Some historians argue that this early absorption into the wage economy is the ultimate origin of the long history of trade union membership and political leadership among Xhosa people. That history manifests itself today in high degrees of Xhosa representation in the leadership of the African National Congress, South Africa's ruling political party.
Traditional Xhosa culture includes diviners known as amagqirha, who serve as herbalists, prophets, and healers for the community. This job is mostly taken by women, who spend five years in apprenticeship.
The Xhosas have a strong oral tradition with many stories of ancestral heroes; according to tradition, the leader from whose name the Xhosa people take their name was the first King of the nation. One of Xhosa's descendents named Phalo gave birth to two sons Gcaleka, the heir and Rharhabe a son from the Right Hand house. Rharhabe the warrior wanted Gcaleka's throne but was defeated and banished and settled in the
. Maxhobayakhawuleza Sandile Aa! Zanesizwe is the King in the Amathole Mountains Great Place in Mngqesha. Zwelonke Sigcawu was crowned King of the Xhosa on 18 June 2010.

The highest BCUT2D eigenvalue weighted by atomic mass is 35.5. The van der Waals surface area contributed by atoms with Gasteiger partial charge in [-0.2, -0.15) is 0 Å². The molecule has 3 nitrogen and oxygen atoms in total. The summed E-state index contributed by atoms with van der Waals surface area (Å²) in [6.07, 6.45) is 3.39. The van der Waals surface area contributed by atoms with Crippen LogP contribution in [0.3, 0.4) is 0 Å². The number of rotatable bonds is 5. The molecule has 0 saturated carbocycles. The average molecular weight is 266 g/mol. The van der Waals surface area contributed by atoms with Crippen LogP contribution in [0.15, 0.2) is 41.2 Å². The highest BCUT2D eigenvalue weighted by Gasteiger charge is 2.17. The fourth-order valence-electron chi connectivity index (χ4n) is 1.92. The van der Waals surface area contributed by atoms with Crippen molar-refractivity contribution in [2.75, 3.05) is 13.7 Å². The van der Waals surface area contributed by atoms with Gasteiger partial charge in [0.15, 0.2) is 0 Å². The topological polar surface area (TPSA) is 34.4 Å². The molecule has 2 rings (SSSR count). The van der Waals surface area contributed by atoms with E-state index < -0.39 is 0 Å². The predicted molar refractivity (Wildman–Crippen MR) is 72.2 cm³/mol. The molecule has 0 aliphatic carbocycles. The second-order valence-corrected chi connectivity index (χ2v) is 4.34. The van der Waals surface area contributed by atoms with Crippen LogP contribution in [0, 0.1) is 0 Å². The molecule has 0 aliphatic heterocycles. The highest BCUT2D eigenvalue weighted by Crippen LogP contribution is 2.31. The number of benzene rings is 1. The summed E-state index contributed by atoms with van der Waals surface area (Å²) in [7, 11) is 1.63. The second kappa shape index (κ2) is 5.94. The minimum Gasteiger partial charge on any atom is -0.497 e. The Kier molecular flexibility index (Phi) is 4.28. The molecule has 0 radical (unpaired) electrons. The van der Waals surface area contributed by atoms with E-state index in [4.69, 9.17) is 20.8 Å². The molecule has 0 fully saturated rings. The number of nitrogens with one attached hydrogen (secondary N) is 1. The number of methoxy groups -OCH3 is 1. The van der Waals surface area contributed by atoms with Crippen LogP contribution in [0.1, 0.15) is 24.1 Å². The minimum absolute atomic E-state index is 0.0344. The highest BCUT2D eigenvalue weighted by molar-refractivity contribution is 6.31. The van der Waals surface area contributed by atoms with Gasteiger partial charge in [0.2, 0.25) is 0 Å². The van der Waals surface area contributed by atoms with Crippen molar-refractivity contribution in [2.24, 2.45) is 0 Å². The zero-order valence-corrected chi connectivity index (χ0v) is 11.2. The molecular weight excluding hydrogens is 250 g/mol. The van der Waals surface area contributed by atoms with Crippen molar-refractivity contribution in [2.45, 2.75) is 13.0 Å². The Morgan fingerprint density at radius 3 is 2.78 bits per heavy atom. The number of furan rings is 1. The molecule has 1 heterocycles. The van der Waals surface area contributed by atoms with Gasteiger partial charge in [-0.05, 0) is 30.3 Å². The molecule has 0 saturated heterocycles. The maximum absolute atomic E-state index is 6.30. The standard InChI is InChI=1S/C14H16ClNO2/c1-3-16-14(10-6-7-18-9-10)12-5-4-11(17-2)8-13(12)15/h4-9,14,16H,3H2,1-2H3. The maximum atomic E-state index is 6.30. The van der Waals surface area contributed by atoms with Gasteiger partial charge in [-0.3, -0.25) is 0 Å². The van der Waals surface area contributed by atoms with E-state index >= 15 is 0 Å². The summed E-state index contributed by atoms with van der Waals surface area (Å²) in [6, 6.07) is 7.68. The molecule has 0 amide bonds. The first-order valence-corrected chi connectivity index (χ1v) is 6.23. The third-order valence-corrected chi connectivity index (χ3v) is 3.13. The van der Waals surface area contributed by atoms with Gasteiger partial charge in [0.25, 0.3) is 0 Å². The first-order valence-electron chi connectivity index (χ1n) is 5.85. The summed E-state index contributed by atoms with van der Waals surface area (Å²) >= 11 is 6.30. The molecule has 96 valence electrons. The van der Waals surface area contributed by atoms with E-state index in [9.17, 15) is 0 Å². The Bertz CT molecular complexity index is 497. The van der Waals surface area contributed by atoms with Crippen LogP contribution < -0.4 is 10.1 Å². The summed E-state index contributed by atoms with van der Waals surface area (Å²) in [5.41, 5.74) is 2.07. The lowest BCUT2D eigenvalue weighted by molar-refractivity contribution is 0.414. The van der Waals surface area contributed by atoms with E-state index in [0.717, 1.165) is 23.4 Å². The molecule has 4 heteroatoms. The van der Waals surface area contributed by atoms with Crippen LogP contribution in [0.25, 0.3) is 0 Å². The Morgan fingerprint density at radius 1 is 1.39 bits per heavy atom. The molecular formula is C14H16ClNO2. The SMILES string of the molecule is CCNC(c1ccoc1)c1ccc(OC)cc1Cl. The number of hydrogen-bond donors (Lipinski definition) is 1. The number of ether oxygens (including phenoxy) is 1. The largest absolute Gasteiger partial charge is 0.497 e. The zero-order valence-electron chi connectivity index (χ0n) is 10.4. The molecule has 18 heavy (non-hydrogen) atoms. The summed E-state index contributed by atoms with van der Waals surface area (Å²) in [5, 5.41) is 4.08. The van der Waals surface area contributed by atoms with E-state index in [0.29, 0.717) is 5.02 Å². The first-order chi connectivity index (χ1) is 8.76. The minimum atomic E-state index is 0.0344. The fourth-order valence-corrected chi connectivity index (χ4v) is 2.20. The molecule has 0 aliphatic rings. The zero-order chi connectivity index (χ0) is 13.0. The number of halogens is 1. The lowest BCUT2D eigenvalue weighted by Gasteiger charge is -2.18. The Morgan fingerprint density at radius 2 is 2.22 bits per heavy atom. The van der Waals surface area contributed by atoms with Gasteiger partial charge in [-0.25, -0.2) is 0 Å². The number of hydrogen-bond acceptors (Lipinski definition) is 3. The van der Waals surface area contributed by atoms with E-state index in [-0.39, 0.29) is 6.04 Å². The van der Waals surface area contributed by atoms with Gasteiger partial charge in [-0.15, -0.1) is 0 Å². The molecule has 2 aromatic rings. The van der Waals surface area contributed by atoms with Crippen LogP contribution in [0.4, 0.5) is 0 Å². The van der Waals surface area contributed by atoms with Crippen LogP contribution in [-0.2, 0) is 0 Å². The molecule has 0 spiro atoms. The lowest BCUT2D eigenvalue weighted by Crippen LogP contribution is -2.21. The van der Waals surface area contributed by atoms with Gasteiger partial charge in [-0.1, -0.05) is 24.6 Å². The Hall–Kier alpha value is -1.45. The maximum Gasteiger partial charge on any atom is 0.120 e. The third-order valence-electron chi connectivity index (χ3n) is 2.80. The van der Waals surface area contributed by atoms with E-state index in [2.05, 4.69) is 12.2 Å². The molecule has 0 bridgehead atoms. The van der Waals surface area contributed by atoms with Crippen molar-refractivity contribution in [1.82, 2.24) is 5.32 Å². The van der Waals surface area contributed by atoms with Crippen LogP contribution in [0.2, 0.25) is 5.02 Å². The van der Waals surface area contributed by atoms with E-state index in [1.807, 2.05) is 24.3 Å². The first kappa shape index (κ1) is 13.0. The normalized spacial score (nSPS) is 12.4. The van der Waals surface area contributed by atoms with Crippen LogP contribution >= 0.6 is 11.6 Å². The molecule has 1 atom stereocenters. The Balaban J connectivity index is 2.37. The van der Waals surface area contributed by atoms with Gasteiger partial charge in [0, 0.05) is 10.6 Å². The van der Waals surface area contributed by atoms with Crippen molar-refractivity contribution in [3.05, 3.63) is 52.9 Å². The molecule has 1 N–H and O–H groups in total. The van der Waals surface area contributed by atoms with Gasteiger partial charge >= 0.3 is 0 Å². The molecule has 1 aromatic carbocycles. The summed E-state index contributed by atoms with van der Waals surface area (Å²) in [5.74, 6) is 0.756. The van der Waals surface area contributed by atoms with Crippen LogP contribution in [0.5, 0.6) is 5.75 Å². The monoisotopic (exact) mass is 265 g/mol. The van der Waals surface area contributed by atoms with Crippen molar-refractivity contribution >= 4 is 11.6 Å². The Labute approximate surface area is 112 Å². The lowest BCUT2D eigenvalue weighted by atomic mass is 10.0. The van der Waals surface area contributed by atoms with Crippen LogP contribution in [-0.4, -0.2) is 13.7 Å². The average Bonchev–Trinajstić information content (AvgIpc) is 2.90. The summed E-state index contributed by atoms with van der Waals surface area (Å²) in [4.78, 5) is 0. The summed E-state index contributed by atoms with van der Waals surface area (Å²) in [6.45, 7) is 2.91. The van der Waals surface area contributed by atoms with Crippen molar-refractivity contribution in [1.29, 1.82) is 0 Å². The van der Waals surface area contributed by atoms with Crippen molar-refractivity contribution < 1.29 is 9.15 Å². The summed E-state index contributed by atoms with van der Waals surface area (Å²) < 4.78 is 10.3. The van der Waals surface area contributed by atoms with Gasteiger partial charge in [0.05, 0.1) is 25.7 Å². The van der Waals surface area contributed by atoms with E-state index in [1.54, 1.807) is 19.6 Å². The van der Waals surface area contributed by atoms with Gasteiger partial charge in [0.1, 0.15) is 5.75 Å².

The key figure in the Xhosa oral tradition is the imbongi (plural: iimbongi) or praise singer. Iimbongi traditionally live close to the chief's "great place" (the cultural and political focus of his activity); they accompany the chief on important occasions - the imbongi Zolani Mkiva preceded Nelson Mandela at his Presidential inauguration in 1994. Iimbongis' poetry, called imibongo, praises the actions and adventures of chiefs and ancestors.
The supreme being is called uThixo or uQamata. Ancestors act as intermediaries and play a part in the lives of the living; they are honoured in rituals. Dreams play an important role in divination and contact with ancestors. Traditional religious practice features rituals, initiations, and feasts. Modern rituals typically pertain to matters of illness and psychological well-being.
Each person within the Xhosa culture has his/her place which is recognised by the entire community. Starting from birth, a Xhosa person goes through graduation stages which seek to recognise his growth and hence assign him a recognisable place in the community. This results in a number of stages that one must go through, each one of which is marked by a specific ritual aimed at introducing the individual to their counterparts and hence to the ancestors. Starting from “imbheleko” which is a ritual performed to introduce a new born to the ancestors to “Umphumo”; from “Indodana” (young elder) to “Ixhego” (elder). These rituals and ceremonies are still practiced today. The “Ulwaluko” and “Intonjane” are also traditions which separated this tribe from the rest of the Nguni tribes. These are performed to recognise the transition from boyhood to manhood and from girl to woman respectively.